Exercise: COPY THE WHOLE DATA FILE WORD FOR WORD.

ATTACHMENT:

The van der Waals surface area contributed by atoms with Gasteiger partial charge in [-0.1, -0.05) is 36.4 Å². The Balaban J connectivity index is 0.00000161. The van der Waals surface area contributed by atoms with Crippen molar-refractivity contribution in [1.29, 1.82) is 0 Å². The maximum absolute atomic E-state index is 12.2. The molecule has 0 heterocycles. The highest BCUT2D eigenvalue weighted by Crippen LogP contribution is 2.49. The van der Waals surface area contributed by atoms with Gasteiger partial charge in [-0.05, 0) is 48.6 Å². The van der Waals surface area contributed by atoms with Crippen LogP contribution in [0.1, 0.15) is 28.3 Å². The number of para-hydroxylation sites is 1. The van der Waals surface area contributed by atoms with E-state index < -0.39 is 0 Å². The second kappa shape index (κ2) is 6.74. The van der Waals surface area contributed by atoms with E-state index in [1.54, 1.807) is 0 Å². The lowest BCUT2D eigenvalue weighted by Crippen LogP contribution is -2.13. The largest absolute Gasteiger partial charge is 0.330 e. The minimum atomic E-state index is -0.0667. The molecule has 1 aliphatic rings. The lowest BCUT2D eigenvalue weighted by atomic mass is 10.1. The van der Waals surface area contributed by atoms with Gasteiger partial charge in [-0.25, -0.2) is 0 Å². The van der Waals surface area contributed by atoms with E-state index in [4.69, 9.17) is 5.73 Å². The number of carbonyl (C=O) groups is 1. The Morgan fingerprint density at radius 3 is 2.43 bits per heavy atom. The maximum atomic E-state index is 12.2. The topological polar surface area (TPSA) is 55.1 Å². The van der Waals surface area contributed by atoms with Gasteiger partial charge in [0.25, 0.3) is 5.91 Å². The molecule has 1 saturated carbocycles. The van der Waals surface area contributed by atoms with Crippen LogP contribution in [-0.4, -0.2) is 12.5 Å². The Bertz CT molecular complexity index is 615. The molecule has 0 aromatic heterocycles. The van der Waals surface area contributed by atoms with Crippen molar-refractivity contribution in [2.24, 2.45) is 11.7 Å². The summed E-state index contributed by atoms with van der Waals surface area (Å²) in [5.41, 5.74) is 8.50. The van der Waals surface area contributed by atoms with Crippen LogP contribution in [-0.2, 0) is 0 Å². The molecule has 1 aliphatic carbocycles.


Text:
The van der Waals surface area contributed by atoms with Gasteiger partial charge in [-0.1, -0.05) is 36.4 Å². The Balaban J connectivity index is 0.00000161. The van der Waals surface area contributed by atoms with Crippen molar-refractivity contribution in [1.29, 1.82) is 0 Å². The maximum absolute atomic E-state index is 12.2. The molecule has 0 heterocycles. The highest BCUT2D eigenvalue weighted by Crippen LogP contribution is 2.49. The van der Waals surface area contributed by atoms with Gasteiger partial charge in [-0.05, 0) is 48.6 Å². The van der Waals surface area contributed by atoms with Crippen LogP contribution in [0.1, 0.15) is 28.3 Å². The number of para-hydroxylation sites is 1. The van der Waals surface area contributed by atoms with E-state index < -0.39 is 0 Å². The second kappa shape index (κ2) is 6.74. The van der Waals surface area contributed by atoms with E-state index in [1.54, 1.807) is 0 Å². The lowest BCUT2D eigenvalue weighted by Crippen LogP contribution is -2.13. The largest absolute Gasteiger partial charge is 0.330 e. The minimum atomic E-state index is -0.0667. The molecule has 1 aliphatic rings. The lowest BCUT2D eigenvalue weighted by atomic mass is 10.1. The van der Waals surface area contributed by atoms with Gasteiger partial charge in [-0.25, -0.2) is 0 Å². The van der Waals surface area contributed by atoms with E-state index in [4.69, 9.17) is 5.73 Å². The number of carbonyl (C=O) groups is 1. The Morgan fingerprint density at radius 3 is 2.43 bits per heavy atom. The maximum atomic E-state index is 12.2. The topological polar surface area (TPSA) is 55.1 Å². The van der Waals surface area contributed by atoms with Gasteiger partial charge in [0.25, 0.3) is 5.91 Å². The molecule has 1 saturated carbocycles. The van der Waals surface area contributed by atoms with Crippen LogP contribution in [-0.4, -0.2) is 12.5 Å². The Bertz CT molecular complexity index is 615. The molecule has 0 aromatic heterocycles. The van der Waals surface area contributed by atoms with Crippen molar-refractivity contribution in [2.24, 2.45) is 11.7 Å². The summed E-state index contributed by atoms with van der Waals surface area (Å²) in [5.41, 5.74) is 8.50. The van der Waals surface area contributed by atoms with Crippen LogP contribution in [-0.2, 0) is 0 Å². The molecule has 1 aliphatic carbocycles.